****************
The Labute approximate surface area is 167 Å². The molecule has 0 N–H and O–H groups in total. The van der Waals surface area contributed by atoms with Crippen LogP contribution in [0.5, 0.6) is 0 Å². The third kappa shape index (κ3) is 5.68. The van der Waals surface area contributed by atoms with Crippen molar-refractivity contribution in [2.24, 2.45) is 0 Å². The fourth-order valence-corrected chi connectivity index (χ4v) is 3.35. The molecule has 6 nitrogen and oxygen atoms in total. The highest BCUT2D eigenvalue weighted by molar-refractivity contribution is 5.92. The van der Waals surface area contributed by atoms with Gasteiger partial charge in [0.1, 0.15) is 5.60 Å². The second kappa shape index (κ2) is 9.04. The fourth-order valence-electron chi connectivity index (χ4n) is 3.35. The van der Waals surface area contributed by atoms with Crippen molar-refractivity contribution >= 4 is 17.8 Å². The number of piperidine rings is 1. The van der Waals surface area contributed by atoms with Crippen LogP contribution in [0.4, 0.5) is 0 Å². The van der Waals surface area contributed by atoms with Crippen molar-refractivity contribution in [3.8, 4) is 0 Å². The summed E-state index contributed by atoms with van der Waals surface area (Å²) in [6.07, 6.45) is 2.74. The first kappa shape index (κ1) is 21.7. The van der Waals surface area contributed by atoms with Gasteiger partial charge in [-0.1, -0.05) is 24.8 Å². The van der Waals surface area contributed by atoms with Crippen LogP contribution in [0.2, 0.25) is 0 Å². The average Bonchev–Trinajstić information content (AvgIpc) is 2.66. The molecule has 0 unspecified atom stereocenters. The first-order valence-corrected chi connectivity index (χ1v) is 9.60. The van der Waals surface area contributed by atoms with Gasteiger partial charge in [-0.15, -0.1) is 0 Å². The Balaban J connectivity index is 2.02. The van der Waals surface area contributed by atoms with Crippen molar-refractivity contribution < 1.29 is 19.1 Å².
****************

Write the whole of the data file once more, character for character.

The Labute approximate surface area is 167 Å². The molecule has 0 N–H and O–H groups in total. The van der Waals surface area contributed by atoms with Crippen LogP contribution in [0.5, 0.6) is 0 Å². The third kappa shape index (κ3) is 5.68. The van der Waals surface area contributed by atoms with Crippen molar-refractivity contribution in [2.24, 2.45) is 0 Å². The fourth-order valence-corrected chi connectivity index (χ4v) is 3.35. The molecule has 6 nitrogen and oxygen atoms in total. The highest BCUT2D eigenvalue weighted by molar-refractivity contribution is 5.92. The van der Waals surface area contributed by atoms with Gasteiger partial charge in [0.1, 0.15) is 5.60 Å². The second kappa shape index (κ2) is 9.04. The fourth-order valence-electron chi connectivity index (χ4n) is 3.35. The van der Waals surface area contributed by atoms with Crippen molar-refractivity contribution >= 4 is 17.8 Å². The number of piperidine rings is 1. The van der Waals surface area contributed by atoms with Crippen LogP contribution in [0.4, 0.5) is 0 Å². The van der Waals surface area contributed by atoms with Crippen molar-refractivity contribution in [3.8, 4) is 0 Å². The summed E-state index contributed by atoms with van der Waals surface area (Å²) in [6.07, 6.45) is 2.74. The first kappa shape index (κ1) is 21.7. The van der Waals surface area contributed by atoms with Gasteiger partial charge in [-0.1, -0.05) is 24.8 Å². The van der Waals surface area contributed by atoms with Crippen LogP contribution in [0.2, 0.25) is 0 Å². The average Bonchev–Trinajstić information content (AvgIpc) is 2.66. The molecule has 0 unspecified atom stereocenters. The first-order valence-corrected chi connectivity index (χ1v) is 9.60. The van der Waals surface area contributed by atoms with Gasteiger partial charge in [-0.15, -0.1) is 0 Å². The Balaban J connectivity index is 2.02. The van der Waals surface area contributed by atoms with Crippen molar-refractivity contribution < 1.29 is 19.1 Å².